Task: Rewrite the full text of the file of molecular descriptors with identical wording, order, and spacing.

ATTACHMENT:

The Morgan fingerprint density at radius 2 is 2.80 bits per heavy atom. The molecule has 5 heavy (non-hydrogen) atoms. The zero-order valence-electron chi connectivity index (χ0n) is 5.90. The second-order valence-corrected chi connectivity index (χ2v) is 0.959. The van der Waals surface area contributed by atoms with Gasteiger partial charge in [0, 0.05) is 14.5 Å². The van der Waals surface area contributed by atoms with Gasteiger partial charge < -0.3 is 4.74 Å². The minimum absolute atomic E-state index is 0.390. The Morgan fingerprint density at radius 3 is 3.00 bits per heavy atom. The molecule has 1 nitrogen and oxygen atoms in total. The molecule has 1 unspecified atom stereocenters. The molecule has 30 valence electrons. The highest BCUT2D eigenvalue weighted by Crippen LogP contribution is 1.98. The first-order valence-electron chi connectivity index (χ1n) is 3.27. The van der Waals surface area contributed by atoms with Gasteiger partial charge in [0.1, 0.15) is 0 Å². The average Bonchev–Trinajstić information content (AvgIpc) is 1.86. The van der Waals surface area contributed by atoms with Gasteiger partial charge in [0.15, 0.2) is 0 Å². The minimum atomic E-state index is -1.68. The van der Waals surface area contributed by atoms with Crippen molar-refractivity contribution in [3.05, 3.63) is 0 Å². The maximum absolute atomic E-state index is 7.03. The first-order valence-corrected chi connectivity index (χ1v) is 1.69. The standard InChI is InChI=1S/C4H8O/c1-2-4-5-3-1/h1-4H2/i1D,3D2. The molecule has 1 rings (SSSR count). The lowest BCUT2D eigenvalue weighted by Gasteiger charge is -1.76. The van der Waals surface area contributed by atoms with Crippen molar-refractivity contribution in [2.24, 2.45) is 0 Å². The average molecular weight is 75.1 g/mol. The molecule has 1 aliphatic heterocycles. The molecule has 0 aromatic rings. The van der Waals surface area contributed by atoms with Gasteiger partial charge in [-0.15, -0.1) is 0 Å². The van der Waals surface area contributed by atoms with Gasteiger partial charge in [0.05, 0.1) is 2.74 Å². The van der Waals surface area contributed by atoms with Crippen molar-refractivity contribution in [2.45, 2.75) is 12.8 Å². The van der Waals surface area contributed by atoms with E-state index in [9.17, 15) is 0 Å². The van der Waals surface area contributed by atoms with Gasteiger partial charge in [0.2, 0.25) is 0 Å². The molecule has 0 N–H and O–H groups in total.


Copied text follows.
The Morgan fingerprint density at radius 2 is 2.80 bits per heavy atom. The molecule has 5 heavy (non-hydrogen) atoms. The zero-order valence-electron chi connectivity index (χ0n) is 5.90. The second-order valence-corrected chi connectivity index (χ2v) is 0.959. The van der Waals surface area contributed by atoms with Gasteiger partial charge in [0, 0.05) is 14.5 Å². The van der Waals surface area contributed by atoms with Gasteiger partial charge < -0.3 is 4.74 Å². The minimum absolute atomic E-state index is 0.390. The Morgan fingerprint density at radius 3 is 3.00 bits per heavy atom. The molecule has 1 nitrogen and oxygen atoms in total. The molecule has 1 unspecified atom stereocenters. The molecule has 30 valence electrons. The highest BCUT2D eigenvalue weighted by Crippen LogP contribution is 1.98. The first-order valence-electron chi connectivity index (χ1n) is 3.27. The van der Waals surface area contributed by atoms with Gasteiger partial charge in [0.1, 0.15) is 0 Å². The average Bonchev–Trinajstić information content (AvgIpc) is 1.86. The van der Waals surface area contributed by atoms with Gasteiger partial charge in [0.15, 0.2) is 0 Å². The minimum atomic E-state index is -1.68. The van der Waals surface area contributed by atoms with Crippen molar-refractivity contribution in [3.05, 3.63) is 0 Å². The maximum absolute atomic E-state index is 7.03. The first-order valence-corrected chi connectivity index (χ1v) is 1.69. The standard InChI is InChI=1S/C4H8O/c1-2-4-5-3-1/h1-4H2/i1D,3D2. The molecule has 1 rings (SSSR count). The lowest BCUT2D eigenvalue weighted by Gasteiger charge is -1.76. The van der Waals surface area contributed by atoms with Crippen molar-refractivity contribution in [2.24, 2.45) is 0 Å². The average molecular weight is 75.1 g/mol. The molecule has 1 aliphatic heterocycles. The molecule has 0 aromatic rings. The van der Waals surface area contributed by atoms with Gasteiger partial charge in [-0.15, -0.1) is 0 Å². The van der Waals surface area contributed by atoms with Gasteiger partial charge in [0.05, 0.1) is 2.74 Å². The van der Waals surface area contributed by atoms with Crippen molar-refractivity contribution in [2.45, 2.75) is 12.8 Å². The van der Waals surface area contributed by atoms with E-state index in [9.17, 15) is 0 Å². The van der Waals surface area contributed by atoms with Gasteiger partial charge in [0.2, 0.25) is 0 Å². The molecule has 0 N–H and O–H groups in total.